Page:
McGuire, 957 F.2d at 317 n. 4. Our observation was dicta, because McGuire was a case about § 3B1.1(b), but we soon applied it to the four-level adjustment. Schweihs, 971 F.2d at 1318. The Tenth Circuit, however, has since reconsidered and rejected its requirement of control over four participants, reasoning that a 1993 amendment to Application Note 2 clarifies that control over a single participant is all that is required.1 United States v. Cruz Camacho, 137 F.3d 1220, 1224 n. 3 (10th Cir.1998) ("In light of this substantive change to the guidelines, we believe our language in Reid, which was proper in regards to the guidelines in place at that time, is no longer good law."). Meanwhile, the Fifth Circuit also considered and expressly rejected McGuire and Reid, likewise reasoning that the 1993 amendment clarified that control was necessary over only one person. United States v. Okoli, 20 F.3d 615, 616 (5th Cir.1994). Indeed, to the extent that we still cling to the formalistic requirement, we are virtually alone. Cf. United States v. Gaskin, 364 F.3d 438, 466-67 (2d Cir.2004) (control over one or more participants is necessary for § 3B1.1(a) to apply); United States v. Eis, 322 F.3d 1023, 1025 (8th Cir.2003) (per curiam) (same); United States v. Owusu, 199 F.3d 329, 345-47 (6th Cir.2000) (same); Cruz Camacho, 137 F.3d at 1224 n. 3 (same); United States v. Harris, 39 F.3d 1262, 1270-71 (4th Cir.1994) (same); Okoli, 20 F.3d at 616 (same); United States v. Barnes, 993 F.2d 680, 684-86 (9th Cir.1993) (same). And even our own cases demonstrate a move away from the rigid approach. See United States v. Hardamon, 188 F.3d 843, 851-52 (7th Cir.1999) (control over at least four participants is not required); Kamoga, 177 F.3d at 620-22 (same); see also United States v. Hanhardt, 361 F.3d 382, 393-94 (7th Cir.2004) (explaining that a defendant must have organized or directed another participant for § 3B1.1(a) to apply), vacated and remanded for further proceedings sub nom. Altobello v. United States, ___ U.S. ___, 125 S.Ct. 994, 160 L.Ed.2d 996 (2005); United States v. Mijangos, 240 F.3d 601, 604-05 (7th Cir.2001) (same). We thus question whether we should have perpetuated our own adherence to Reid after the 1993 amendment to the guidelines made clear that "control" over only one person is necessary. See Cruz Camacho, 137 F.3d at 1224 n. 3.


Regardless, we already rejected an argument indistinguishable from Blaylock's in United States v. Kamoga—although Blaylock inexplicably failed to bring that case to our attention and attempt to distinguish it. Robert Kamoga was convicted of bank fraud and his offense level increased by four levels because he was the leader of a scheme to cash worthless checks and distribute the proceeds among his co-conspirators. Kamoga, 177 F.3d at 618-20. Luring them with the promise of "fast money," Kamoga first recruited two middlemen, Newton and Jones, and directed them to enlist "someone else" to deposit counterfeit checks from Kamoga. Id. at 619. Newton and Jones signed up Bledsoe, and Bledsoe recruited Vinson and Strickland. Id. Then Kamoga gave Newton two fraudulent checks, which Newton passed to Bledsoe. Id. Bledsoe made the checks payable to S & S Enterprises (owned by Vinson and Strickland). Id. The checks found their way to Strickland, who opened a new account for S & S, where he deposited them, withdrawing the proceeds. Id. Strickland, however, was arrested, and Kamoga's plan unraveled. Id. Kamoga argued that the four-level adjustment was unwarranted because there was no evidence that he controlled anyone but Newton and Jones, or that he even knew or could reasonably have foreseen that there were at least four other participants in the criminal enterprise. Id. at 620-21. Rejecting his arguments, we held that— Guyton notwithstanding—we do not mechanically require the defendant to exercise "control" over four other participants in order for the four-level adjustment to apply. Kamoga, 177 F.3d at 620-22 & n. 4; see also Hardamon, 188 F.3d at 851-52 (citing Kamoga). All that is required is that the defendant provide leadership and organization for a criminal enterprise comprised of five or more persons and actually control at least one of the participants. Hanhardt, 361 F.3d at 393-94; Mijangos, 240 F.3d at 604-05. And the defendant's leadership role can be demonstrated by any of seven factors. U.S.S.G. § 3B1.1, cmt. n. 4 ("Factors the court should consider include the exercise of decision making authority, the nature of participation in the commission of the offense, the recruitment of accomplices, the claimed right to a larger share of the fruits of the crime, the degree of participation in planning or organizing the offense, the nature and scope of the illegal activity, and the degree of control and authority exercised over others."). These factors in mind, the dispositive question is relative responsibility for the crime—not "control" over each of the other participants as such. Kamoga, 177 F.3d at 621; see also Hardamon, 188 F.3d at 851-52. Therefore, it is enough that the other participants act "in furtherance" of the defendant's plan; to hold otherwise would permit "masterminds" to escape responsibility by delegating duties. Kamoga, 177 F.3d at 621-22. Here, Blaylock was just the type of mastermind we envisioned in Kamoga. She was the impetus behind the robbery, had the inside knowledge, and devised the plan. She also recruited three participants who in turn recruited all of the remaining participants. And because Terrecho was a part of the criminal enterprise that Blaylock masterminded, it is irrelevant whether she had ever met him before getting into his car. Thus, the record supports the adjustment.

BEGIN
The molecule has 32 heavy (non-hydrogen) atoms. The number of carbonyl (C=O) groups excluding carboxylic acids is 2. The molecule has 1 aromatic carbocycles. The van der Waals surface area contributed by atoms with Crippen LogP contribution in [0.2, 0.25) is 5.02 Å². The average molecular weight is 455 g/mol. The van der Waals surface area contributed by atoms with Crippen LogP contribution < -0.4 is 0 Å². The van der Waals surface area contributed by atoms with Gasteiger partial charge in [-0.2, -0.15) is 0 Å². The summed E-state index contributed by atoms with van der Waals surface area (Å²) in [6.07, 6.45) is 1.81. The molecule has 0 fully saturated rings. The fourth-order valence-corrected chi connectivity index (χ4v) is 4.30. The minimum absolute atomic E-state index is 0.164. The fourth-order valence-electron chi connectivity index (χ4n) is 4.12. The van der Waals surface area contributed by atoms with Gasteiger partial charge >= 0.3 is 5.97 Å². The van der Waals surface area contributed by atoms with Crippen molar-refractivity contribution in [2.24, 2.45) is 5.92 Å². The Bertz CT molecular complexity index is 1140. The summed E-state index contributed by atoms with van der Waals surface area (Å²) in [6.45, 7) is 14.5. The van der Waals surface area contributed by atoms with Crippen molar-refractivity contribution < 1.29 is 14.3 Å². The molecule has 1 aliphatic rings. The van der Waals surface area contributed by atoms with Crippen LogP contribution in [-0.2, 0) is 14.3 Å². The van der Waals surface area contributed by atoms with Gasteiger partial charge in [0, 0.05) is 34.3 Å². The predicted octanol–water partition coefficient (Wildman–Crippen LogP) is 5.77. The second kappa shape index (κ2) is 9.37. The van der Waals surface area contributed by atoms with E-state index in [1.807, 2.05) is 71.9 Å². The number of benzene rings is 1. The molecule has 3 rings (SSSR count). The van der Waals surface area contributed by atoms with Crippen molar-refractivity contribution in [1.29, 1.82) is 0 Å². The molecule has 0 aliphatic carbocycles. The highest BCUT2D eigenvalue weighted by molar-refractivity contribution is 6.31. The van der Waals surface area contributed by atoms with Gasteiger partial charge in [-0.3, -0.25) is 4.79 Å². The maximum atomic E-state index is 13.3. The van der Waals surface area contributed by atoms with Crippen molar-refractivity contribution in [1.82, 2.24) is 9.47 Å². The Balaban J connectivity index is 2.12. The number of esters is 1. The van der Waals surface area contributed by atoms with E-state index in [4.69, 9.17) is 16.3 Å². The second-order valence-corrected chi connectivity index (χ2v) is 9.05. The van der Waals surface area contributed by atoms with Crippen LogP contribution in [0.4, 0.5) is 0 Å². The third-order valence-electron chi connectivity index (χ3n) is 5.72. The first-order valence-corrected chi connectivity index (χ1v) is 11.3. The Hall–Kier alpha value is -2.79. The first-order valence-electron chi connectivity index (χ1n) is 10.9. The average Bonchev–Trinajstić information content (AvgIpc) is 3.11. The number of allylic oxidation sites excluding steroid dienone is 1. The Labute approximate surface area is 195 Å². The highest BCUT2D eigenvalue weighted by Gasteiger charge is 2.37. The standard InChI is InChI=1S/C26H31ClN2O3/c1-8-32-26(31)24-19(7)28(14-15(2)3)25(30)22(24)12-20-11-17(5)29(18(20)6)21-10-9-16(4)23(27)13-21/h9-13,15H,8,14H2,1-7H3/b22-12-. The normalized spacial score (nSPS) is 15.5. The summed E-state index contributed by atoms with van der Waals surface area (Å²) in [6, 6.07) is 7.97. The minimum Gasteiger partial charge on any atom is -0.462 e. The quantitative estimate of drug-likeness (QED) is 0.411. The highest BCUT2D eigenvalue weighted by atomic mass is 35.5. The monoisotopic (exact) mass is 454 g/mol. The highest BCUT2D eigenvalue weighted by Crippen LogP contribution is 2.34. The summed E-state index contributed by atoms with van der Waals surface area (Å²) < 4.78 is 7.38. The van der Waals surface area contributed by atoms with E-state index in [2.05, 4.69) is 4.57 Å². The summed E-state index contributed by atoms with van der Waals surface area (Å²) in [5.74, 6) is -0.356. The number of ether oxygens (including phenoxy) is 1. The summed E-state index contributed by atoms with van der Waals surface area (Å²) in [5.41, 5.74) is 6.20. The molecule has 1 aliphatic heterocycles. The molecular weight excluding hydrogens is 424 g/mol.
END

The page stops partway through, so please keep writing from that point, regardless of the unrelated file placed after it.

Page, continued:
All that is left is Booker, 125 S.Ct. 738. Because Blaylock raises her Booker argument for the first time on appeal, we review it under the plain-error standard articulated in Paladino, 401 F.3d at 481-84. As the government concedes, a limited remand under Paladino is required here because there is no way to be certain whether the sentencing judge would have given a shorter sentence under the guidelines had he known they were advisory. See id. (explaining that remand is appropriate when we are in doubt about whether the judge would have imposed a lighter sentence under an advisory regime); United States v. Lee, 399 F.3d 864, 866 (7th Cir.2005) (same); see also United States v. Woodard, 408 F.3d 396, 399 (7th Cir.2005) (remanding under Paladino where the district court erred by applying the guidelines as if they were mandatory, although there was no Sixth Amendment violation); United States v. Castillo, 406 F.3d 806, 823-24 (7th Cir.2005) (same); United States v. White, 406 F.3d 827, 834-37 (7th Cir.2005) (same). Thus, although the district court properly calculated Blaylock's sentence under the formerly mandatory regime, we order a LIMITED REMAND, while retaining jurisdiction, so the district court may consider whether it would impose a different sentence under the now-advisory guidelines.



The 1993 amendment added what is now Application Note 2:

To qualify for an adjustment under this section, the defendant must have been the organizer, leader, manager, or supervisor of one or more other participants. An upward departure may be warranted, however, in the case of a defendant who did not organize, lead, manage, or supervise another participant, but who nevertheless exercised management responsibility over the property, assets, or activities of a criminal organization.

U.S.S.G.App. C, amend. 500 (effective Nov. 1, 1993).